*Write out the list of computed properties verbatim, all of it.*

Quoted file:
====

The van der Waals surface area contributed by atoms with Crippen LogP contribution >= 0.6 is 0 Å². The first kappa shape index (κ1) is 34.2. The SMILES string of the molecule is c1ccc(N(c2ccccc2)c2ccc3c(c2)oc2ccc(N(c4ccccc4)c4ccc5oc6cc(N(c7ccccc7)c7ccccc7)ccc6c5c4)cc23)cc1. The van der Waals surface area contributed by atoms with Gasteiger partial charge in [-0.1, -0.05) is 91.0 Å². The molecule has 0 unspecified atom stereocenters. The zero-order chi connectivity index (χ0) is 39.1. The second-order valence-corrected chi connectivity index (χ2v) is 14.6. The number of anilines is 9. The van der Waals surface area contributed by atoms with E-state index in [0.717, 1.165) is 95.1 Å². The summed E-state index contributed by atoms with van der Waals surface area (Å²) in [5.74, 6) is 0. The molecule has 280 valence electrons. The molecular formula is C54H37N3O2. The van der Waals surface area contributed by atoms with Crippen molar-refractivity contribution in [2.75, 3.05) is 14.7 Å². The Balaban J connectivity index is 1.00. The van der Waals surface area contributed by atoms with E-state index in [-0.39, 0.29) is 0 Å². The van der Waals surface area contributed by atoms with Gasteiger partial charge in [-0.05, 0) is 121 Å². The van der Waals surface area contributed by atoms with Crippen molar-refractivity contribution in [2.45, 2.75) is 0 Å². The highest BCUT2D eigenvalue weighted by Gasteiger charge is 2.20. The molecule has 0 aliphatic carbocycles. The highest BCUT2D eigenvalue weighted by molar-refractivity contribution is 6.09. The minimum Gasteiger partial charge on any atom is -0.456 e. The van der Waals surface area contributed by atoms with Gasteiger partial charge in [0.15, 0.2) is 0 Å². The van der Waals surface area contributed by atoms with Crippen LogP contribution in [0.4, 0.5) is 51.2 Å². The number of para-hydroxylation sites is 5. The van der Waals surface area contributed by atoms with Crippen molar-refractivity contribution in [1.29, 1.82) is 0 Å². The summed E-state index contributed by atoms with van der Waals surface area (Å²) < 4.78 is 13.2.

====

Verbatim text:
The van der Waals surface area contributed by atoms with Crippen LogP contribution >= 0.6 is 0 Å². The first kappa shape index (κ1) is 34.2. The SMILES string of the molecule is c1ccc(N(c2ccccc2)c2ccc3c(c2)oc2ccc(N(c4ccccc4)c4ccc5oc6cc(N(c7ccccc7)c7ccccc7)ccc6c5c4)cc23)cc1. The van der Waals surface area contributed by atoms with Gasteiger partial charge in [-0.1, -0.05) is 91.0 Å². The molecule has 0 unspecified atom stereocenters. The zero-order chi connectivity index (χ0) is 39.1. The second-order valence-corrected chi connectivity index (χ2v) is 14.6. The number of anilines is 9. The van der Waals surface area contributed by atoms with E-state index in [0.717, 1.165) is 95.1 Å². The summed E-state index contributed by atoms with van der Waals surface area (Å²) in [5.74, 6) is 0. The molecule has 280 valence electrons. The molecular formula is C54H37N3O2. The van der Waals surface area contributed by atoms with Crippen molar-refractivity contribution in [2.75, 3.05) is 14.7 Å². The Balaban J connectivity index is 1.00. The van der Waals surface area contributed by atoms with E-state index in [-0.39, 0.29) is 0 Å². The van der Waals surface area contributed by atoms with Gasteiger partial charge in [-0.05, 0) is 121 Å². The van der Waals surface area contributed by atoms with Crippen molar-refractivity contribution in [2.45, 2.75) is 0 Å². The highest BCUT2D eigenvalue weighted by Gasteiger charge is 2.20. The molecule has 0 aliphatic carbocycles. The highest BCUT2D eigenvalue weighted by molar-refractivity contribution is 6.09. The minimum Gasteiger partial charge on any atom is -0.456 e. The van der Waals surface area contributed by atoms with Gasteiger partial charge in [0.15, 0.2) is 0 Å². The van der Waals surface area contributed by atoms with Crippen LogP contribution in [0.4, 0.5) is 51.2 Å². The number of para-hydroxylation sites is 5. The van der Waals surface area contributed by atoms with Crippen molar-refractivity contribution in [1.29, 1.82) is 0 Å². The summed E-state index contributed by atoms with van der Waals surface area (Å²) < 4.78 is 13.2.